Three more protesters were arrested early Saturday in Coeur d’Alene as a megaload shipment of oil excavation equipment passed through the Lake City.
Law enforcement officers confirmed that the arrests were made by Idaho State Police, but the names were not released.
One woman taken into custody had refused to identify herself, officials said.
The Coeur d’Alene arrests bring to nine the number of persons taken into custody in North Idaho since the 208-foot-long megaload left the Port of Lewiston on Wednesday night.
Its permit allowed nighttime travel, according to the Idaho Transportation Department.
Six protestors were arrested in Moscow early Friday morning, according to the Moscow-Pullman Daily News, which cited court records.
Tierra Linda, a spokeswoman for the protestors, said that concerned residents from North Idaho and Eastern Washington converged on U.S. Highway 95 when the megaload shipment arrived about 12:30 a.m.
According to Idaho Transportation Department, the load was scheduled to leave the Latah/Benewah county line at 10 p.m. on Friday and travel through Coeur d’Alene, stopping by 5:30 a.m. at a pullout on Interstate 90 at milepost 33.
The load is 413,000 pounds and measures 24 feet in width and 14 feet in height. It was to travel at 35 mph. The plan called for allowing vehicles to pass at more than two dozen locations on the route through North Idaho.
Linda described the protest as a “nonviolent public witness to challenge the shipment of ExxonMobil tar sands strip mining equipment to Canada’s threatened Athabasca River Valley.”
She said the people arrested in Coeur d’Alene were legally following the ExxonMobil convoy to monitor any safety violations and did not obstruct the equipment.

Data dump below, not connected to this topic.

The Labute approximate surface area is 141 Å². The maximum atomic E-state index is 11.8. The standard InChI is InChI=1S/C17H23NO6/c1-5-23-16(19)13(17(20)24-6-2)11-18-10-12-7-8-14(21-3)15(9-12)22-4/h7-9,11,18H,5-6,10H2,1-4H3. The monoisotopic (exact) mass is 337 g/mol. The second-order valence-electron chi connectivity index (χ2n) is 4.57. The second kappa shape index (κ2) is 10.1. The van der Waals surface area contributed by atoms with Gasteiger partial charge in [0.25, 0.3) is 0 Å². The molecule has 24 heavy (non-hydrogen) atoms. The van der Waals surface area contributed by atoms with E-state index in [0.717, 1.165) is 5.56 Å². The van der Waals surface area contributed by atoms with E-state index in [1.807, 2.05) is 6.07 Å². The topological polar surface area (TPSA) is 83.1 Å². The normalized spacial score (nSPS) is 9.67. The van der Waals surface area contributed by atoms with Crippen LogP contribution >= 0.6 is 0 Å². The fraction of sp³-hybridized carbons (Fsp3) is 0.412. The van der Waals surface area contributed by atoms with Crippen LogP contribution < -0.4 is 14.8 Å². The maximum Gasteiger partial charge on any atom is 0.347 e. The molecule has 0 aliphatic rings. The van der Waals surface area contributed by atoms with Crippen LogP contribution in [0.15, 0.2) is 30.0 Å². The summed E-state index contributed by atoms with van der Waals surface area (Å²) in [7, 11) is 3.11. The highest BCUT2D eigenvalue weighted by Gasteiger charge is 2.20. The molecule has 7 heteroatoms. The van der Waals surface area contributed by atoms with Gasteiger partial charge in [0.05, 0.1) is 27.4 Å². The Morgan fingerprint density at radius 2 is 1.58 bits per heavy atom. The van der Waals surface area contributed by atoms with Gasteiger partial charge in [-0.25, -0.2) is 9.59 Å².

She described them as observers who were exercising their right to dissent.
Linda said that despite the arrests, the protestors planned to continue monitoring the megaloads.
Environmental concerns stem from the destructive nature of strip mining and the use of energy to extract oil from the tar sands.
She said it would create an “Appalachian moonscape over central Canada’s boreal forests and river valleys.
Linda, in a news release, quoted a NASA scientist as saying the tar sands mining could be a tipping point for global climate change.
In Latah County, court records identified the protestors arrested in Moscow as Vincent Murray, 61; Brett Haverstick, 38; Mitchell Day, 40; David Willard, 52; Gregory Freistadt, 26; and William French, 55.
They were all charged with misdemeanor unlawful assembly, disturbing the peace and refusal to disperse.
French was also cited by the Latah County Sheriff’s Office for malicious injury to property for allegedly breaking out the side window of the jail van, said Latah County Prosecutor Bill Thompson.